Justin Bieber played the main stage at Coachella.
Okay, well, technically he performed for a single song, and as a surprise guest during the performance of Chance The Rapper, a buzzed-about indie MC with no proper album to his name yet. But technicalities aside, Bieber was there, white bucket hat and black tee, on the Coachella stage for the first time. And it wasn’t even that surprising.
Bieber’s appearance came on Sunday afternoon, hours after Beyonce made a cameo during her sister Solange’s set to dance out to “Losing You.” Bieber also followed Gwen Stefani, who played her solo pop smash “Hollaback Girl” during Pharrell Williams’ guest star-laden hits parade. Katy Perry had been spotted taking in another Coachella weekend long before Bieber and Chance combined for “Confident.” And once Bieber concluded his cameo, his buddy Drake was still on deck, getting ready to stop by Jhene Aiko’s evening set to run through “From Time.’
This year was hardly the first Coachella to boast occasional cameos from mainstream stars — Perry has been a Coachella fixture for years, Rihanna stopped by the Indio fest in 2012 to guest with Calvin Harris, and R. Kelly took the stage during Phoenix’s headlining set last year. Surprise performers aside, however, pop music was engrained into the 2014 Coachella Valley Music & Arts Festival lineup, arguably more than ever before. Ellie Goulding, Pharrell Williams, Lorde, Foster The People, Bastille, Aloe Blacc, Lana Del Rey, Calvin Harris, Capital Cities… all of these artists can claim recent mainstream moments, and each of them contributed to the feeling that the longtime alternative mecca was slowly shifting gears. Every hour or two, it seemed like another Top 40 hit was wafting across the polo grounds — and that’s not even counting the hour in which Girl Talk mashed them all together.
Contributing to Coachella’s subtle pop makeover was the general feeling that rock music was being shrugged off by this year’s festivalgoers. The crowd for EDM upstart Martin Garrix’s Friday night performance dwarfed that of post-punk legends the Replacements, who were playing their first West Coast show in 22 years and did so in front of a few hundred people. Superchunk similarly soldiered through an under-attended performance, entertaining a half-empty Gobi tent while Rudimental blasted its international hits to an overflowing crowd in the adjacent Mojave tent. Performers like Muse, Queens of the Stone Age and AFI lost huge chunks of its audiences to catchier concurrent sets from Skrillex, Empire of the Sun and Bastille, and when Arcade Fire’s Win Butler took a shot against the lack of “bands still playing actual instruments at this festival” during the band’s headlining set, the line felt like a territorial jab at the shifting nature of the festival, which sounded a lot different when Arcade Fire headlined three years earlier.
One month after the emerging artists that played this year’s South By Southwest festival were forced to coexist with Lady Gaga and Pitbull, this year’s Coachella often felt like the little guys were being edged out by the pop behemoths. At the same time, however, the 2014 festival was home to an unusually high number of alternative artists that had just happened to find a gateway to mainstream audiences over the past few months. How could festival bookers forecast the out-of-nowhere Top 10 hits by Bastille, Capital Cities or Aloe Blacc when the lineup was being cobbled together? Lorde told her sizable audience that she was booked for Coachella 2014 in May of 2013 — months before anyone in the U.S. knew that she had never seen a diamond in the flesh. Perhaps this year’s Coachella actually underlined how much pop music has bended toward alternative music over the past year, with Top 40 radio pairing party hits by Miley, Gaga and Katy with offbeat singles like “Royals” and “Pompeii.”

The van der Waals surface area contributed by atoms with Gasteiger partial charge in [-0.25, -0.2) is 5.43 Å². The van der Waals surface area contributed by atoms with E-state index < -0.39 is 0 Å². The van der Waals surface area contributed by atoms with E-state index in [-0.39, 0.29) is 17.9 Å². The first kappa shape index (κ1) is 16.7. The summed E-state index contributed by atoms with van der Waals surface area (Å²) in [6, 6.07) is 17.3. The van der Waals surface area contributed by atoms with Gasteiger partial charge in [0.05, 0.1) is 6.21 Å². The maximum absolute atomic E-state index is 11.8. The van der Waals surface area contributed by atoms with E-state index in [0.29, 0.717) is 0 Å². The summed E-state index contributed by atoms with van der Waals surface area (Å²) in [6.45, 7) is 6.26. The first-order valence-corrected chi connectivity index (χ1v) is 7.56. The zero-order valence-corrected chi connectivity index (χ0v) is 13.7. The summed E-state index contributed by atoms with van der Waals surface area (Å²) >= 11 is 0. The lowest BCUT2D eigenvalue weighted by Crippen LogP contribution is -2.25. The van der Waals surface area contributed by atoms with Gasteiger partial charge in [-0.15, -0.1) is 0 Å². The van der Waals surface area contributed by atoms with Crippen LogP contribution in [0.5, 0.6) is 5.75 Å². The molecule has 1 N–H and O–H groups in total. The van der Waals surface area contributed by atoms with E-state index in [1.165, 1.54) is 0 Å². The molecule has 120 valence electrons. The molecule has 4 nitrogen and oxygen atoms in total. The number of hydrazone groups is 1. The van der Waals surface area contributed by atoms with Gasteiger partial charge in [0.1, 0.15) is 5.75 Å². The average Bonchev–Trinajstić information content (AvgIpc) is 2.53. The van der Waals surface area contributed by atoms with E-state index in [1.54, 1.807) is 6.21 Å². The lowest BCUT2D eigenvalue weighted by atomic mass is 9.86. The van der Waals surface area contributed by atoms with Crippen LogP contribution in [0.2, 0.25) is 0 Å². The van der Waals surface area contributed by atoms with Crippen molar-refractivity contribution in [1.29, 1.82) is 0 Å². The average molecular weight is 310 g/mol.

Likewise, most of the pop-leaning artists booked at this year’s festival have reached new career peaks in the months leading up to Coachella. Pharrell was always going to be one of the bigger draws at this year’s festival, but his performance turned into even more of an event when “Happy” became the most inescapable song of 2014’s first quarter. Ellie Goulding was similarly expanded her profile over the past year thanks to a string of recent hits like “Burn” and “I Need Your Love” to bundle with her 2012 breakout “Lights.” Even Lana Del Rey, who conjured a crowd as cultish as a Beyonce audience, never had anything resembling a pop radio single before Cedric Gervais’ remix of “Summertime Sadness” unexpectedly took hold last year. It’s not like Coachella booked a slew of established pop performers for its 2014 bill; instead, a handful of artists have recently grown into that category, and their audiences responded in kind.
So the pop takeover of this year’s Coachella was all happenstance, right? Not exactly. Let’s face it: Coachella has a “cool factor” that few U.S. music events have been able to duplicate, and an amount of media coverage that only a few festivals can also boast. Set in the gorgeous California desert just a few hours south of Hollywood, Coachella remains a posh experience of music absorption, the first major summer festival of each year, and a destination that attracts celebrities and, thus, eyeballs. How many of Chance The Rapper’s other festival performances will Justin Bieber attend this summer after Coachella? Likely none. As long as Coachella maintains that glossy appeal and ability to get people talking, the pop sphere will try to puncture it, as it successfully did in 2014.
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